Linnemann, B. (2018 August 9). Antiphospholipid syndrome – an update. Vasa (2018), 47, pp. 451-464. Available online at https://www.ncbi.nlm.nih.gov/pubmed/30205764. Accessed October 2019.

Antiphospholipid Antibody Syndrome. National Heart, Lung, and Blood Institute. Available online at https://www.nhlbi.nih.gov/health-topics/antiphospholipid-antibody-syndrome. Accessed October 2019.

Moser, K. et. al. (2019 January, Updated). Antiphospholipid Syndrome – APS. ARUP Consult. Available online at https://arupconsult.com/content/antiphospholipid-syndrome. Accessed October 2019.

Ahluwalia, J. and Sreedharanunni, S. (2017 October 22, Updated). The Laboratory Diagnosis of the Antiphospholipid Syndrome. Indian J Hematol Blood Transfus. 2017 Mar; 33(1): 8–14. Available online at https://www.ncbi.nlm.nih.gov/pmc/articles/PMC5280868/. Accessed October 2019.

De Groot, P. and Urbanus, R. (2012 March 2). The significance of autoantibodies against β2-glycoprotein I. Blood 2012 120:266-274. Available online at http://www.bloodjournal.org/content/120/2/266?sso-checked=true. Accessed October 2019.

Sources Used in Previous Reviews

(Reviewed 2010 December 15). Learning About Antiphospholipid Syndrome (APS). National Human Genome Research Institute [On-line information]. Available online at http://www.genome.gov/17516396. Accessed March 2011.

Belilos, E. and Carsons, S. (Updated 2009 August 3). Antiphospholipid Syndrome. eMedicine [On-line information]. Available online at http://emedicine.medscape.com/article/333221-overview. Accessed March 2011.

Rodgers, III, G. et. al (Updated 2011 January). Antiphospholipid Syndrome – APS. ARUP Consult [On-line information]. Available online at http://www.arupconsult.com/Topics/APS.html?client_ID=LTD. Accessed March 2011.

(© 1995–2011). Unit Code 88894: Beta-2 Glycoprotein 1 Antibodies, IgG, IgM, and IgA, Serum Mayo Clinic, Mayo Medical Laboratories [On-line information]. Available online at http://www.mayomedicallaboratories.com/test-catalog/Overview/88894. Accessed March 2011.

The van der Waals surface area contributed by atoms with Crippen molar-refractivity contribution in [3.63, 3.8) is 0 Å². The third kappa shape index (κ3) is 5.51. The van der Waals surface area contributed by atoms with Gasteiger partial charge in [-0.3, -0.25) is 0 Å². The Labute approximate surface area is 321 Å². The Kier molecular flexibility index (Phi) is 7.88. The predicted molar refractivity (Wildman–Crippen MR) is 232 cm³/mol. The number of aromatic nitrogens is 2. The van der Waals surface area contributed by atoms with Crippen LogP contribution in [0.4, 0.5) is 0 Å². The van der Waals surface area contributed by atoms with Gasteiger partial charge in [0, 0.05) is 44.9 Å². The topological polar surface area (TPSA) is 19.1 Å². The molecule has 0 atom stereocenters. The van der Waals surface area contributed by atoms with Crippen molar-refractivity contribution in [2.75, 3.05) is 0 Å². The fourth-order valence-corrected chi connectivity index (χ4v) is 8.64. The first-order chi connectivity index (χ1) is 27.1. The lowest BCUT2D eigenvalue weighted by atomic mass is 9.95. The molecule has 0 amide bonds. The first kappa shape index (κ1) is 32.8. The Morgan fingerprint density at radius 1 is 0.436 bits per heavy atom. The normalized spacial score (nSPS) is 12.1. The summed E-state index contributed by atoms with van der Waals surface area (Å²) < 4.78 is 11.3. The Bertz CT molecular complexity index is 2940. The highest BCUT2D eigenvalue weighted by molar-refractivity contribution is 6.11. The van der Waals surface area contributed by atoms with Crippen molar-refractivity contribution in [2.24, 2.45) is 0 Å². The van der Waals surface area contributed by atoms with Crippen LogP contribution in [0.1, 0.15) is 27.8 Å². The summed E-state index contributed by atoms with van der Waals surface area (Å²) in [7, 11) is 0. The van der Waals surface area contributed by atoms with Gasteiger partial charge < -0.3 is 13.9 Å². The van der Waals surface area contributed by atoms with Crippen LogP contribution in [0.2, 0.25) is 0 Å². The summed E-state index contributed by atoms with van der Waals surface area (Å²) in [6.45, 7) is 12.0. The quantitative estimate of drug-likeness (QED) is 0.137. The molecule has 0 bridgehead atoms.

(© 2011). Antiphospholipid Antibodies. Lupus Foundation of America, Inc. [On-line information]. Available online at http://www.lupus.org/webmodules/webarticlesnet/templates/new_learnaffects.aspx?articleid=2302&zoneid=526. Accessed March 2011.

(Revised 2010 August). Antiphospholipid Antibody Syndrome. National Heart Lung and Blood Institute [On-line information]. Available online at http://www.nhlbi.nih.gov/health/dci/Diseases/aps/aps_all.html. Accessed March 2011.

(© 2004-2011). Autoimmune Disease in Women, American Autoimmune Related Diseases Association [On-line information]. Available online at http://www.aarda.org/women_and_autoimmunity.php. Accessed March 2011.

Wu, A. (© 2006). Tietz Clinical Guide to Laboratory Tests, 4th Edition: Saunders Elsevier, St. Louis, MO. Pp 134-135.

Henry’s Clinical Diagnosis and Management by Laboratory Methods. 21st ed. McPherson R, Pincus M, eds. Philadelphia, PA: Saunders Elsevier: 2007. Pp 774-775.

(Reviewed 2010 December 15). Learning About Antiphospholipid Syndrome (APS). National Human Genome Research Institute. Available online at http://www.genome.gov/17516396. Accessed February 2015.

Movva, S. (Updated 2014 June 19). Antiphospholipid Syndrome. eMedicine. Available online at http://emedicine.medscape.com/article/333221-overview. Accessed February 2015.

Rodgers, III, G. et. al (Updated 2014 November). Antiphospholipid Syndrome – APS. ARUP Consult. Available online at http://www.arupconsult.com/Topics/APS.html?client_ID=LTD. Accessed February 2015.

(© 1995–2015). Unit Code 88894: Beta-2 Glycoprotein 1 Antibodies, IgA, Serum Mayo Clinic, Mayo Medical Laboratories. Available online at http://www.mayomedicallaboratories.com/interpretive-guide/?alpha=B&unit_code=86180. Accessed February 2015.

Lim, W. (2013 December 6). ASH Education Book. Vol. 2013 no. 1 675-680. Available online at http://asheducationbook.hematologylibrary.org/content/2013/1/675.full. doi: 10.1182/asheducation-2013.1.675. Accessed February 2015.

(Revised 2012 May 17). Antiphospholipid Antibody Syndrome. National Heart Lung and Blood Institute. Available online at http://www.nhlbi.nih.gov/health/health-topics/topics/aps/. Accessed February 2015.

Rand, J. and Wolgast, L. Dos and don’ts in diagnosing antiphospholipid syndrome. ASH Education Book 2012; 1 455-459. doi: 10.1182/asheducation-2012.1.455. Available online at http://asheducationbook.hematologylibrary.org/content/2012/1/455.full. Accessed February 2015.

(August 16, 2012) Hammad T. Antiphospholipid Antibodies. Medscape Reference. Available online at http://emedicine.medscape.com/article/2116457-overview#a30. Accessed February 2015.